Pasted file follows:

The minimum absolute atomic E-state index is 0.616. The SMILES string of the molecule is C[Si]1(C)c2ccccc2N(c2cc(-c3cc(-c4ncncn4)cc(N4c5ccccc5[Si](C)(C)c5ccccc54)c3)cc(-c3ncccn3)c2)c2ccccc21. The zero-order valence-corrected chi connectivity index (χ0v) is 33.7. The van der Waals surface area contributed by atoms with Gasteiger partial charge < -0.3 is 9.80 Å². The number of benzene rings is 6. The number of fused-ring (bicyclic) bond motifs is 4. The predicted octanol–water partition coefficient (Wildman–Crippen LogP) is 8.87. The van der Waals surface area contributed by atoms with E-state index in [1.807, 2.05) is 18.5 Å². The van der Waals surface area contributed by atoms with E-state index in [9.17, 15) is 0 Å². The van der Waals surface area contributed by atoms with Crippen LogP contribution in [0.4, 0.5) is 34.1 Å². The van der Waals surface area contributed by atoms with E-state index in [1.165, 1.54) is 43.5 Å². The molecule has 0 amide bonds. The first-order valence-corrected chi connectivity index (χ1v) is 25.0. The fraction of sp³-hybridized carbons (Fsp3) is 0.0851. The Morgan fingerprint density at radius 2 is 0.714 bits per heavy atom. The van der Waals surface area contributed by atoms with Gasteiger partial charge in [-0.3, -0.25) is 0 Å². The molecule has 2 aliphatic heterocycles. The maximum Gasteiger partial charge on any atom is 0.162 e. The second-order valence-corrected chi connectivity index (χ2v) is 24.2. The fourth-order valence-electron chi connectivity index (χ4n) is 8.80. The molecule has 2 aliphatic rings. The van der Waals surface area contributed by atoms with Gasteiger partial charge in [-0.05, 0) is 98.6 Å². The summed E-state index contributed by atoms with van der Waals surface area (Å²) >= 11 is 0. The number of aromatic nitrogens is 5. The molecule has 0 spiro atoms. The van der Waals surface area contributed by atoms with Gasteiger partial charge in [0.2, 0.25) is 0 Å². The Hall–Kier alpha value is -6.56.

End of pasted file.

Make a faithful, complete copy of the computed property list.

The minimum absolute atomic E-state index is 0.616. The SMILES string of the molecule is C[Si]1(C)c2ccccc2N(c2cc(-c3cc(-c4ncncn4)cc(N4c5ccccc5[Si](C)(C)c5ccccc54)c3)cc(-c3ncccn3)c2)c2ccccc21. The zero-order valence-corrected chi connectivity index (χ0v) is 33.7. The van der Waals surface area contributed by atoms with Gasteiger partial charge < -0.3 is 9.80 Å². The number of benzene rings is 6. The number of fused-ring (bicyclic) bond motifs is 4. The predicted octanol–water partition coefficient (Wildman–Crippen LogP) is 8.87. The van der Waals surface area contributed by atoms with E-state index in [1.807, 2.05) is 18.5 Å². The van der Waals surface area contributed by atoms with E-state index in [9.17, 15) is 0 Å². The van der Waals surface area contributed by atoms with Crippen LogP contribution in [0.4, 0.5) is 34.1 Å². The van der Waals surface area contributed by atoms with E-state index in [1.165, 1.54) is 43.5 Å². The molecule has 0 amide bonds. The first-order valence-corrected chi connectivity index (χ1v) is 25.0. The fraction of sp³-hybridized carbons (Fsp3) is 0.0851. The Morgan fingerprint density at radius 2 is 0.714 bits per heavy atom. The van der Waals surface area contributed by atoms with Gasteiger partial charge in [-0.3, -0.25) is 0 Å². The molecule has 2 aliphatic heterocycles. The maximum Gasteiger partial charge on any atom is 0.162 e. The second-order valence-corrected chi connectivity index (χ2v) is 24.2. The fourth-order valence-electron chi connectivity index (χ4n) is 8.80. The molecule has 2 aliphatic rings. The van der Waals surface area contributed by atoms with Gasteiger partial charge in [-0.05, 0) is 98.6 Å². The summed E-state index contributed by atoms with van der Waals surface area (Å²) >= 11 is 0. The number of aromatic nitrogens is 5. The molecule has 0 spiro atoms. The van der Waals surface area contributed by atoms with Gasteiger partial charge in [0.2, 0.25) is 0 Å². The Hall–Kier alpha value is -6.56.